Thursday, May 17 at 6 pm
We all know what plastics are. They’re used every day in modern life, from the grocery store to the surgical operating room in a hospital. Recycling programs exist in some fashion in most major cities, attempting to reduce and reuse our plastic waste. However, as a society, we are exceedingly poor at effectively recycling or reusing plastics. Those discarded and forgotten plastics are still there, in our environment. They get broken down into smaller and smaller pieces, where they adopt the name of microplastics. As scientists begin to grapple with the sources, scope, and effects from microplastics in the marine environment, some disturbing trends are becoming evident. Dr. Matthew Kupchik will speak on the sourcing of microplastics, current trends in biological and ecosystem research, and some projections that suggest that we need to be better stewards of our oceans.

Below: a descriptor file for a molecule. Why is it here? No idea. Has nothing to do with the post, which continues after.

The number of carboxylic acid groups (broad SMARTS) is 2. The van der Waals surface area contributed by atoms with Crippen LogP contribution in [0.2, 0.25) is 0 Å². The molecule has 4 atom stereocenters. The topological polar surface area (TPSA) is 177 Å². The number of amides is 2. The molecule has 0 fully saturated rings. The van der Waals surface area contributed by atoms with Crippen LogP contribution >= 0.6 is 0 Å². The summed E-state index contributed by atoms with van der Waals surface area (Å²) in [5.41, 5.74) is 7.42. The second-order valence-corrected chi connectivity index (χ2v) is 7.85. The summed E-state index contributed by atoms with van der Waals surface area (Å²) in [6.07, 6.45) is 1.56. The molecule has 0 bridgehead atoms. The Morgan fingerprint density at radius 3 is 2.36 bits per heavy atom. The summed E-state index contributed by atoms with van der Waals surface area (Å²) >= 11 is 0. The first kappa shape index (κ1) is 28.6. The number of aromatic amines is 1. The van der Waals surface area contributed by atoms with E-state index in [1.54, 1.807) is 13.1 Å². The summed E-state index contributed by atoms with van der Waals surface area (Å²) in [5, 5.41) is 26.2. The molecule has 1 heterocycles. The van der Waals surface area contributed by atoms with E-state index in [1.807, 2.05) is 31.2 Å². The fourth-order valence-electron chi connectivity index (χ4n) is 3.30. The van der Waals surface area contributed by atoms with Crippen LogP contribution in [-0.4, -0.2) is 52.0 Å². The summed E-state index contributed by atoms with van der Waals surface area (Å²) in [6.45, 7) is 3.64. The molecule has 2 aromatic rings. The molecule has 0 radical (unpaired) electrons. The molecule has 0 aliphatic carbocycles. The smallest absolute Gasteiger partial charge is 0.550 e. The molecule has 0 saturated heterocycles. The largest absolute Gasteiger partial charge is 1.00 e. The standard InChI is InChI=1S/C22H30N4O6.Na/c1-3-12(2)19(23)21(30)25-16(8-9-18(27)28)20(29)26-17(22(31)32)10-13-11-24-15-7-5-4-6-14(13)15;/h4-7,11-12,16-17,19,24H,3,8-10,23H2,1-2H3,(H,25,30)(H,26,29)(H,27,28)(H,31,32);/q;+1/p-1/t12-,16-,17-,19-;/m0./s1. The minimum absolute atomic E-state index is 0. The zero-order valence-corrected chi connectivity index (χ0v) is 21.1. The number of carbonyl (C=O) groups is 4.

Matthew Kupchik, PhD MApStat, is an oceanographer and statistician working at the confluence of natural and anthropogenic perturbations on marine and coastal systems. Some of his research has been focused on the importance of storm activity on fisheries, deep-sea biogeography, and microplastics. The research work on fisheries and microplastics may have extremely high importance for Louisiana and other communities which rely on coastal ecosystem services.